Princess Merida, with the most awesome red hair I’ve seen in any movie, doesn’t want to be won in a contest by the first-born sons of the tribal leaders, so she competes to win her own freedom. That night, as the good-natured annual party (led by her father the Bear King) threatens to devolve into full-on war, Merida creeps away and asks a witch to change her controlling mother. So mom is changed into a bear. Now Merida has to save her mom from her bear-hunting father, and break the spell, and figure out what to do about the marriage thing before war breaks out.

Katy called it “rambunctious” and said she likes at least ten other Pixar features more than this one. We both felt a bit chastised for not recognizing the film’s full greatness after reading L. Loofbourow’s brilliant article Just Another Princess Movie.

Late director Mark Andrews helmed Pixar’s One Man Band and co-wrote John Carter of Mars, replacing original writer/director Brenda Chapman (co-dir. of Prince of Egypt).

La Luna (2011, Enrico Casarosa)

The moon is covered with tiny shooting stars, and as it rises each night, a couple of boatmen lean a ladder against it, climb up and sweep them into place to form the proper crescent shape. More golden light and wide-eyed wonder than is typical for Pixar. Writer/director Casarosa was an artist on Ratatouille and Up. Too-big music by Michael Giacchino (Super 8, Cars 2). Katy and I liked it.

Perfect example of a movie that works in theory, but lacks something essential. Strong performances by good comic actors (I was happily surprised by Andy Serkis), funny situations and dialogue, strong historical interest, and good energy. So why is it such an average movie? Blame Landis?

Simon “Burke” Pegg tries to buy the favor of feminist actress Isla Fisher, while Hare is content with his wife Lucky (Spaced star Jessica Hynes). The intrigue revolves around head doctors at competing medical schools – old-school Tim Curry, who gets the law on his side, and Tom Wilkinson, who resorts to hiring our heroes to provide him bodies on which to experiment (leading to the undignified death of poor Christopher Lee). Bill Bailey plays a narrating executioner and David Hayman is a gangster who wants protection money but ends up dead in the operating theater. Movie closes on a present-day shot of Burke’s skeleton, still preserved in Edinburgh – perfect ending to a historical black comedy.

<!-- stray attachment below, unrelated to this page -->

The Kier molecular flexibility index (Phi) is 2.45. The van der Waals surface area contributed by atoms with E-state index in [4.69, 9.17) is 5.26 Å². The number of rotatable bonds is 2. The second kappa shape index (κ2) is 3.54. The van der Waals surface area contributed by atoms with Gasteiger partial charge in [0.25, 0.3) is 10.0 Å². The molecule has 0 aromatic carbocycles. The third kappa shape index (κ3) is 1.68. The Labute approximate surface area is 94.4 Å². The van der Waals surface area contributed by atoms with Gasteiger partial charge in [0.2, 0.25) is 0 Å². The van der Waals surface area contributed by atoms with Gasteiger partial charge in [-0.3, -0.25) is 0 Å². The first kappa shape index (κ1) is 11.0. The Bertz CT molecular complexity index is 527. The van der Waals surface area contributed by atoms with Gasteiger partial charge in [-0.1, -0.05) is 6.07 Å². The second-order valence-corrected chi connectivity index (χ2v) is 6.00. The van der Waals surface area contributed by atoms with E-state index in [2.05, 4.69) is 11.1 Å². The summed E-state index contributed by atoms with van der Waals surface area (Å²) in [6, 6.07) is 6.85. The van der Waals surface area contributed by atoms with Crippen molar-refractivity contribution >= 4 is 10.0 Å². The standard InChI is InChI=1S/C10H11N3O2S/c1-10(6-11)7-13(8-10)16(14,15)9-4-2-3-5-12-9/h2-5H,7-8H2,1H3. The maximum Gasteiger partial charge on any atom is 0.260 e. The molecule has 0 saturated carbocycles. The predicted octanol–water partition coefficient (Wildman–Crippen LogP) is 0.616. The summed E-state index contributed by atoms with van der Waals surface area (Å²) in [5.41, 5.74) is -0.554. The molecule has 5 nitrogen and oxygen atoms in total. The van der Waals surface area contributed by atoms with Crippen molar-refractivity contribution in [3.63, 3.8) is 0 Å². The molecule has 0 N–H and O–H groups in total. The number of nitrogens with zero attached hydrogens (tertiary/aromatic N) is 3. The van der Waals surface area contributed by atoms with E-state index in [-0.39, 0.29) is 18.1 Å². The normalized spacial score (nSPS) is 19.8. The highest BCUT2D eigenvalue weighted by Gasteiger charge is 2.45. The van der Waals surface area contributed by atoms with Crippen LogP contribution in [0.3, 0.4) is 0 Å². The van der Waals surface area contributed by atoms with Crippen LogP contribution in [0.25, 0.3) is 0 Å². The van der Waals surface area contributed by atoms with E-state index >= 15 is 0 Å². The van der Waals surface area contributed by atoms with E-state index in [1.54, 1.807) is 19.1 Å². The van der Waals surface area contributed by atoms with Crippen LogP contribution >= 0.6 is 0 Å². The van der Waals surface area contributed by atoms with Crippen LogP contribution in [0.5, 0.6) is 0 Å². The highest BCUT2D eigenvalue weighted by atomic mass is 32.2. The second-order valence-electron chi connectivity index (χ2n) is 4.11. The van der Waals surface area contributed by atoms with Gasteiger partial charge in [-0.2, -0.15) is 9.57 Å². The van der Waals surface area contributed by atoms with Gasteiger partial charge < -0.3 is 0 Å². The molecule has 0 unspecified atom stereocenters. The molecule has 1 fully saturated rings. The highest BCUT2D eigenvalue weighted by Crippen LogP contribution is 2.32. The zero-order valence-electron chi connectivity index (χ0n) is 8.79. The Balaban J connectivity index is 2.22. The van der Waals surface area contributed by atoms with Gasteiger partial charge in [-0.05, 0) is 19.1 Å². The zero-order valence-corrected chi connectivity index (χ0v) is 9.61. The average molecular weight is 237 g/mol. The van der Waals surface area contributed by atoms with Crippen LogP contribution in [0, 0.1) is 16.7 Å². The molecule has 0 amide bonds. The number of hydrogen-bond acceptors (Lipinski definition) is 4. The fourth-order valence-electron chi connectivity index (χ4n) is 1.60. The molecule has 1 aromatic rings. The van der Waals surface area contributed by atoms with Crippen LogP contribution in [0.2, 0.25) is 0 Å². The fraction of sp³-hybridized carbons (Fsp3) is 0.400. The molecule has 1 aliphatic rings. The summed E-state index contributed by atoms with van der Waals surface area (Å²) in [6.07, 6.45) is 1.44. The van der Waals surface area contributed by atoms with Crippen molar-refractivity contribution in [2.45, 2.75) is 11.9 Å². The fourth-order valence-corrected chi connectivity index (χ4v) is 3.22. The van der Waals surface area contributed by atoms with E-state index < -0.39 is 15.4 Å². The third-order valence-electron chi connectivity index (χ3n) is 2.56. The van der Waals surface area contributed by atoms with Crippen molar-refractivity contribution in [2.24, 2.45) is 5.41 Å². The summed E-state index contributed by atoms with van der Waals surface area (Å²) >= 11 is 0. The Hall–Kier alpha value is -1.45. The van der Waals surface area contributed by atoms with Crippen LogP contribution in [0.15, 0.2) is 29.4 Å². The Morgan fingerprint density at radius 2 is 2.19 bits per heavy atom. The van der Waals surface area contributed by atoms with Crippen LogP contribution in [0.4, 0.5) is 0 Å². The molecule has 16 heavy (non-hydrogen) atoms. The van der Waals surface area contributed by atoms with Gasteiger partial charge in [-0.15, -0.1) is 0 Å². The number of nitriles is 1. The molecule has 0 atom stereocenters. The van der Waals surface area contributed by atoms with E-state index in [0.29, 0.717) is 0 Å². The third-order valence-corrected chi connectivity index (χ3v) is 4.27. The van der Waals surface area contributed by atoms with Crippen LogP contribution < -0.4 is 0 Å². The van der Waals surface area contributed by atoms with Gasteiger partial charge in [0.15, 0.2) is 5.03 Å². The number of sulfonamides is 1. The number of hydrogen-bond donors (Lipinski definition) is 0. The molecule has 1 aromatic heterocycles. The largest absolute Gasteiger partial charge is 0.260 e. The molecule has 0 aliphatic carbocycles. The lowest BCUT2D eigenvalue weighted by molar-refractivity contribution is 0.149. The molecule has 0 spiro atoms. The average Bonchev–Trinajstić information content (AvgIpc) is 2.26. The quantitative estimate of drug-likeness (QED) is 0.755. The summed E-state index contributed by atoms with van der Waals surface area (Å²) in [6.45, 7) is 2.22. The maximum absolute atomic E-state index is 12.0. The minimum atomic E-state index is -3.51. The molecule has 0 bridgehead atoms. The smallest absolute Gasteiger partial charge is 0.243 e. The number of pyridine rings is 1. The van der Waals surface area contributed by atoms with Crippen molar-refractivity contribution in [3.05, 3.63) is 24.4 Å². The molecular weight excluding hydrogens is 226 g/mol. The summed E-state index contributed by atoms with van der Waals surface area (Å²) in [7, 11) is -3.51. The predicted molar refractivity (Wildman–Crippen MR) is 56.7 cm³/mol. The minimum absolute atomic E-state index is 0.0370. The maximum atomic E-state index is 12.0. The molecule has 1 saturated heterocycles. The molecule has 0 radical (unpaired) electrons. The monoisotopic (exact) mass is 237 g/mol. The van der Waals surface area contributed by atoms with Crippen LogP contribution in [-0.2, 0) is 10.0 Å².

I haven’t much to say, so thought I’d end by stealing a native Edinburgh perspective from Shadowplay, but damn it, they haven’t watched this one yet.

49th Parallel (1941)

The Archers wouldn’t exist as a production company and Pressburger wouldn’t get a co-director credit until the following year’s One of Our Aircraft is Missing – he just contributed the story for this Powell-directed piece of WWII propaganda. Movie hammers home its points (nazis are bad; Canada is great) with a series of episodes, each of which further weakens the nazi force which is inexplicably (I was spacing out during the first ten minutes) invading Canada and making their way south to the USA.

The first, last and most effective attacks are made by our valiant troops, who kick off the fun by bombing the nazi sub which has just landed six advance soldiers to secure a trading post. Now these six guys (led by hardass Eric Portman, kindly given a role the next year as a loyal allied copilot as payback from P&P for being such an effective nazi) constitute the entire german force in Canada – if they can cause some damage and make it to neutral USA they’ll be hailed at home as heroes, so it’s of moral importance to stop them. Seems perverse to me that my flag-swingin’ nazi-hatin’ country was considered a legal safe haven for german troops in ’41.

There I am in Canada, right between Carberry and ASSMNBOINE:
image

First stop: the outpost. They hang out there for a while, steal some gear and shoot a whole pile of eskimos. Meanwhile, horror of horrors, who should be at the outpost but Lawrence Olivier playing a French-Canadian trapper just returned from a year expedition (so unaware that Canada’s at war). F-C Olivier joins Japanese Mickey Rooney from Breakfast at Tiffany’s and Blackface Bing Crosby from Holiday Inn in the Casting Mistakes Hall of Fame. If the movie was meant as a love letter to Canada, I can’t figure why Powell would want to start off with such a loud, ridiculous caricature of a Canadian. Maybe Olivier, recently in Rebecca, brought great publicity to the project so nobody wanted to risk insult by having him tone down the accent. Anyway, he quickly gets up to speed, decides what side he needs to be on, and makes a grab for the radio, getting himself killed. The nazis hail a plane, then kill the pilots and take off, getting one man shot by an eskimo.

What’s the only thing hammier than Laurence Olivier as a French Canadian? Laurence Olivier as a dying French Canadian. “Let me axe you one kestion.”
image